Women in Capital Markets’ Martha Fell on standing out
Dressed head to toe in hot pink, Martha Fell stands out. She doesn’t look like your typical capital markets professional, but then again Fell is no wallflower and certainly doesn’t get too hung up on stereotypes.
In finance for 15 years, she stuck out immediately as a minority on the trading floor. But throughout her career she consistently “leaned into the table” and looked for opportunities to get noticed even more.
“I put my hand up. I sought a voice,” said Fell, who left her career at CIBC to join advocacy group Women in Capital Markets. Ever since then, she’s been raising her hand up high on behalf of women in the financial services industry.
In June, Fell will step down after taking on the role as the group’s chief executive in 2008. Reflecting on her tenure, she notes the statistics haven’t shown much change. Last May, the group released an analysis that showed despite more than a decade of advocacy and good intentions, women continue to struggle to break through the senior leadership ranks in Canadian capital markets, as well as into the industry.
But on the ground, attitudes appear to be different, says Fell, and eventually she hopes the numbers will reflect that.
Below is a condensed and edited version of an interview with Fell during WCM’s Vinifera event on Tuesday.
On a personal level, why was it important to be a part of WCM?
“First and foremost, I had a lot of unique role models in my life at a very early age. My mom was in the banking business and finance in general. When I first had an opportunity on Bay Street, I had taken a business degree with the sole purpose of having a career probably in the finance sector.
My personal experience was one that was blessed with role models. I sought mentorship. I do think that I was in a typical trading floor environment where the majority of my colleagues were men. It didn’t seem to affect me to a certain extent, but sure there were some differences in the early 90s that don’t exist as much today in the culture that exists on trading floors.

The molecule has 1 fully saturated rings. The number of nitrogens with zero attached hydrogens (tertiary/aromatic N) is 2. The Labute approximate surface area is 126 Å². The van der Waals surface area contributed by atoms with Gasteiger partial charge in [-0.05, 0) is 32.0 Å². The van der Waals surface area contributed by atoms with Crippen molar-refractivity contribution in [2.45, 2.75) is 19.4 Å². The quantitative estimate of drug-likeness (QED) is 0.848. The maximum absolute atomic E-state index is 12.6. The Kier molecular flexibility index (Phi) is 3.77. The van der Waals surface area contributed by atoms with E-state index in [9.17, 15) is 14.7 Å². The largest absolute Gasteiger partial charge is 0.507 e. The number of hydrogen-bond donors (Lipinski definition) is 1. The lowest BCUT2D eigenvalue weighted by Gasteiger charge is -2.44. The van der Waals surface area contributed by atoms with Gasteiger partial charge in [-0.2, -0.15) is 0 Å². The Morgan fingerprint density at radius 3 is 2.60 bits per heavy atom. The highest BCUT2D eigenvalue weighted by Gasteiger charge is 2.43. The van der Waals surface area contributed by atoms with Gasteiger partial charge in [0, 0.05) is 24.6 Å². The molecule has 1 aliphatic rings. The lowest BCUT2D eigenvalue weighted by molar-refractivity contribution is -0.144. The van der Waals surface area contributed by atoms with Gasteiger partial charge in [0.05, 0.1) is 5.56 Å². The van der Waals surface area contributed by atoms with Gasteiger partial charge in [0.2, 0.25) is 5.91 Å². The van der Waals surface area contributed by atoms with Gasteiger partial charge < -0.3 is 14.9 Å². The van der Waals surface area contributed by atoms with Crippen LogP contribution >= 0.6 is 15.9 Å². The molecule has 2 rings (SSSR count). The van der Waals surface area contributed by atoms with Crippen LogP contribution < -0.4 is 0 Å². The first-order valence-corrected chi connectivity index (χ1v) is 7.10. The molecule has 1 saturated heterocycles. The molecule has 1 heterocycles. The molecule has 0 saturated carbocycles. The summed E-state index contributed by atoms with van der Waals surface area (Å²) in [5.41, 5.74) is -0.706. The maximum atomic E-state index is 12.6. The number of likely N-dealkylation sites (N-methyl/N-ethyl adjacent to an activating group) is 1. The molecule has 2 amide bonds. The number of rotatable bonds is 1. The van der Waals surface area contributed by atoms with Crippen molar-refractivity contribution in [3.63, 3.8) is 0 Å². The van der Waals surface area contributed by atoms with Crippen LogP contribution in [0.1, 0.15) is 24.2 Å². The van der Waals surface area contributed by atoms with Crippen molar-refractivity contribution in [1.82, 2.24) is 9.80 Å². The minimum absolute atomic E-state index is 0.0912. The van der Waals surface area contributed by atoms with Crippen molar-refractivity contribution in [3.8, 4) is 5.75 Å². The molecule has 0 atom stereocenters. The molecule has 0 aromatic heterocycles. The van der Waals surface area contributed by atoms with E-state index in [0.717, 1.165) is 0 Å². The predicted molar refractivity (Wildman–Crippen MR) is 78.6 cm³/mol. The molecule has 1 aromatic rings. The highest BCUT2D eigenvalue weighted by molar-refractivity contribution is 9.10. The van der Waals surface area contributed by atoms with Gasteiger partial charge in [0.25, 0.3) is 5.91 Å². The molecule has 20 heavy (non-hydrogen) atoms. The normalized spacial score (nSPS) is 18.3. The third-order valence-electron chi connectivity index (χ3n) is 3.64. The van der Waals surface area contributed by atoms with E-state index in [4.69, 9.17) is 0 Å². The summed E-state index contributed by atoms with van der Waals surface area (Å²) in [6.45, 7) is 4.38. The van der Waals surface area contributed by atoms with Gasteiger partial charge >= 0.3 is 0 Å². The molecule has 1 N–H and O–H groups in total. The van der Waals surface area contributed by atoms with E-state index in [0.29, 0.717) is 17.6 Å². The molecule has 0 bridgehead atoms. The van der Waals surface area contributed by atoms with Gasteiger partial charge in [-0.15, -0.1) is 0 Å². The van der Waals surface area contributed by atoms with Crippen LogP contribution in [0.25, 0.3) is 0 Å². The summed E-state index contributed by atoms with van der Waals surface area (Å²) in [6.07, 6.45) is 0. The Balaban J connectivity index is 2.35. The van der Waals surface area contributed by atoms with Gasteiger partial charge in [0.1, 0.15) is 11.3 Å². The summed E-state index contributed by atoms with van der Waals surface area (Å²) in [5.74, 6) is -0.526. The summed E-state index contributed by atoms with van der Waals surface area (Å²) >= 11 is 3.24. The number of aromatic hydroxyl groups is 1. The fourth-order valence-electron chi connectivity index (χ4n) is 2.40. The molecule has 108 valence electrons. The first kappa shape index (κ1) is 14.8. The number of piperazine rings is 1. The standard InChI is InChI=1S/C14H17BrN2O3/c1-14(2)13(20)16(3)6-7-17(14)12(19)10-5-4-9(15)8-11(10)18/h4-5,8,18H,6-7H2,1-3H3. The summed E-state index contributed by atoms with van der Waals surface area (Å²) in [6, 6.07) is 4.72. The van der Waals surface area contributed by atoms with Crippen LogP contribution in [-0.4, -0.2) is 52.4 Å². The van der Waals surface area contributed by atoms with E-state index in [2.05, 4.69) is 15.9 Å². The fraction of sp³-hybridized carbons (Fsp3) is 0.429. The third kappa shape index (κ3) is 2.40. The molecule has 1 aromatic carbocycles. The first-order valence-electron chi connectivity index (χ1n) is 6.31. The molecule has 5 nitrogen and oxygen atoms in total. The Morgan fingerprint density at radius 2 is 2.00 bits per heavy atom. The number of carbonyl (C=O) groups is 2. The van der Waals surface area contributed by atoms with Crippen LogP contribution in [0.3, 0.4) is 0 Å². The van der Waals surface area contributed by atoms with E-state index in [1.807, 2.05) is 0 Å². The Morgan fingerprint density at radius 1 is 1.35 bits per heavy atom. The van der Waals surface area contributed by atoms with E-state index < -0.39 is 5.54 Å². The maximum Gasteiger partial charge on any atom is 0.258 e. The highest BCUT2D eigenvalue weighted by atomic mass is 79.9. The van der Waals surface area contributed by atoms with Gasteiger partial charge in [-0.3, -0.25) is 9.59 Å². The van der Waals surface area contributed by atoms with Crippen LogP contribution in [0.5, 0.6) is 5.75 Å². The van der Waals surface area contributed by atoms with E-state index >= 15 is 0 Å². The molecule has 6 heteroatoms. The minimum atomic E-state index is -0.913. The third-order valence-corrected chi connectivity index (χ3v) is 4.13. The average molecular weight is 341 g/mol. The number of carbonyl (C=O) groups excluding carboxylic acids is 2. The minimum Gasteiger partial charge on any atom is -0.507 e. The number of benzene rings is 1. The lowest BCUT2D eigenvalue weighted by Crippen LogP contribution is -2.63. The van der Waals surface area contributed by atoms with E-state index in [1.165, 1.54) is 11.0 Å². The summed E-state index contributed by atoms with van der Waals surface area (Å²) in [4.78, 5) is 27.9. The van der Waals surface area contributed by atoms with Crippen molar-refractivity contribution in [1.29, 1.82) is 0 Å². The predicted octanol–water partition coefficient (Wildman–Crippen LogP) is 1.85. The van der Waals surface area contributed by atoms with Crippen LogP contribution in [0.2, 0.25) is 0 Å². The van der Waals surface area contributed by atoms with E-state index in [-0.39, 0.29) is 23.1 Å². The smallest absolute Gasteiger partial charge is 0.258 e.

If I look at the young women that I’ve had the opportunity to encourage in the business and to mentor in the business, even they are seeing significant changes in the time they’ve been on Bay Street. I think that while that doesn’t play out in the numbers we’ve studied, anecdotally, it says a huge amount.”
In terms of your work with WCM, what have you been most proud and disappointed about?
“Not a lot of disappointments, other than perhaps not seeing in my tenure changes to the statistics. But I think that overshadows the successes. I think that’s led by the stakeholders and the support we have. All the biggest institutions that employ the vast majority of people in the capital markets are big investors in Women in Capital Markets. They invest their time and their people, and they make the value of what the organization brings to members and practices in institutions very real. They look at us as an opportunity for the women in firms to gain access to role models, mentors and networking. It’s the conversations, it’s the relationships we’ve built and the constant commitment that we see from those stakeholders that is what I am most proud of.”
What’s your advice to women seeking careers?
“If you want to talk about work-life balance, first of all I don’t believe in the topic. I believe in work-life choices. I believe if women are caught up in that rollercoaster of trying to sort out how to balance family life with career, it all comes down to the choices you make. You have to make choices that are right for you. But the choices aren’t forever.You can make a choice today for what’s right for you and change your mind a year from now and make a different one. You have to find the flexibility within your career, your firm, your family in order to shift your choices in order to suit what’s right for you.
Don’t get hung up on stereotypes. I think gender bias exists, but I think it’s falling down. That elephant in the room is starting to make more headlines. I think there’s a lot more attention on the counter of that, which is gender intelligence. I think a lot more conversations on that topic will actually eliminate the myths and stereotypes.”